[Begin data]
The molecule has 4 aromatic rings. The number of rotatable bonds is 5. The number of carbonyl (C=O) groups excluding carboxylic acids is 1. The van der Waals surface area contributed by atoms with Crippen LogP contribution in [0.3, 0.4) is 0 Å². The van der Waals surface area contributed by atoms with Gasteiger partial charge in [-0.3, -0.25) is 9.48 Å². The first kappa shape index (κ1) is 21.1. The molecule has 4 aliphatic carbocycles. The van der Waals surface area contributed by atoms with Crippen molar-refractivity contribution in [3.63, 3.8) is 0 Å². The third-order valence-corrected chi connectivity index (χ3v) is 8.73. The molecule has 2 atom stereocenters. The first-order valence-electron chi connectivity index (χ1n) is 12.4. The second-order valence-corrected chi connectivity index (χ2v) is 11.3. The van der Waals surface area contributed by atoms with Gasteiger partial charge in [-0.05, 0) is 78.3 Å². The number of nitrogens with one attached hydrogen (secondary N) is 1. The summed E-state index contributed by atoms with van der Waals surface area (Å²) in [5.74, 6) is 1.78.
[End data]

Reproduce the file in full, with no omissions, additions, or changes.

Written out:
The molecule has 4 aromatic rings. The number of rotatable bonds is 5. The number of carbonyl (C=O) groups excluding carboxylic acids is 1. The van der Waals surface area contributed by atoms with Crippen LogP contribution in [0.3, 0.4) is 0 Å². The van der Waals surface area contributed by atoms with Gasteiger partial charge in [-0.3, -0.25) is 9.48 Å². The first kappa shape index (κ1) is 21.1. The molecule has 4 aliphatic carbocycles. The van der Waals surface area contributed by atoms with Crippen molar-refractivity contribution in [3.63, 3.8) is 0 Å². The third-order valence-corrected chi connectivity index (χ3v) is 8.73. The molecule has 2 atom stereocenters. The first-order valence-electron chi connectivity index (χ1n) is 12.4. The second-order valence-corrected chi connectivity index (χ2v) is 11.3. The van der Waals surface area contributed by atoms with Gasteiger partial charge in [-0.05, 0) is 78.3 Å². The number of nitrogens with one attached hydrogen (secondary N) is 1. The summed E-state index contributed by atoms with van der Waals surface area (Å²) in [5.74, 6) is 1.78.